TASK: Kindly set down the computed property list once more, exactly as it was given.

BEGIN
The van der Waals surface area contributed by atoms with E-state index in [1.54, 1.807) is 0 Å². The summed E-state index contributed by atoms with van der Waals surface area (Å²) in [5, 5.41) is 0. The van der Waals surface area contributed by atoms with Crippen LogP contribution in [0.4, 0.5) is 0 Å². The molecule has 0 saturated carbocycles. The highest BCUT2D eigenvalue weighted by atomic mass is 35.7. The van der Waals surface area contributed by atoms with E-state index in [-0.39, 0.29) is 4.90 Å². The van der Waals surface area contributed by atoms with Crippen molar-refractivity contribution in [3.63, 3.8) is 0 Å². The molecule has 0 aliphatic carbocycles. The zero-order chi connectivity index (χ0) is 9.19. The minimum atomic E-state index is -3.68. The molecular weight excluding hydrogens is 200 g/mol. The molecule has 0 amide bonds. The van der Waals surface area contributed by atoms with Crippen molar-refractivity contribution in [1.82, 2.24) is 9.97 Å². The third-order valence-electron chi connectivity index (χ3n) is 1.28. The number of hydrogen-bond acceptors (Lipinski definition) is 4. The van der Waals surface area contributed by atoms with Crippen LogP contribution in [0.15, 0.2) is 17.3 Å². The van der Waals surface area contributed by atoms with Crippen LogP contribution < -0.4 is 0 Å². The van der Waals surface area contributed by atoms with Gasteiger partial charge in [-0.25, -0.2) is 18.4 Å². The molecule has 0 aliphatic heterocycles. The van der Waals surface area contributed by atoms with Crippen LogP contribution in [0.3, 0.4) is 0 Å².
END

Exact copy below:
The van der Waals surface area contributed by atoms with E-state index in [1.54, 1.807) is 0 Å². The summed E-state index contributed by atoms with van der Waals surface area (Å²) in [5, 5.41) is 0. The van der Waals surface area contributed by atoms with Crippen LogP contribution in [0.4, 0.5) is 0 Å². The molecule has 0 saturated carbocycles. The highest BCUT2D eigenvalue weighted by atomic mass is 35.7. The van der Waals surface area contributed by atoms with E-state index in [-0.39, 0.29) is 4.90 Å². The van der Waals surface area contributed by atoms with Crippen molar-refractivity contribution in [3.63, 3.8) is 0 Å². The molecule has 0 aliphatic carbocycles. The zero-order chi connectivity index (χ0) is 9.19. The minimum atomic E-state index is -3.68. The molecular weight excluding hydrogens is 200 g/mol. The molecule has 0 amide bonds. The van der Waals surface area contributed by atoms with Crippen molar-refractivity contribution in [1.82, 2.24) is 9.97 Å². The third-order valence-electron chi connectivity index (χ3n) is 1.28. The number of hydrogen-bond acceptors (Lipinski definition) is 4. The van der Waals surface area contributed by atoms with Crippen LogP contribution in [0.15, 0.2) is 17.3 Å². The van der Waals surface area contributed by atoms with Crippen LogP contribution < -0.4 is 0 Å². The van der Waals surface area contributed by atoms with Gasteiger partial charge in [-0.25, -0.2) is 18.4 Å². The molecule has 0 aliphatic heterocycles. The van der Waals surface area contributed by atoms with Crippen LogP contribution in [0.3, 0.4) is 0 Å².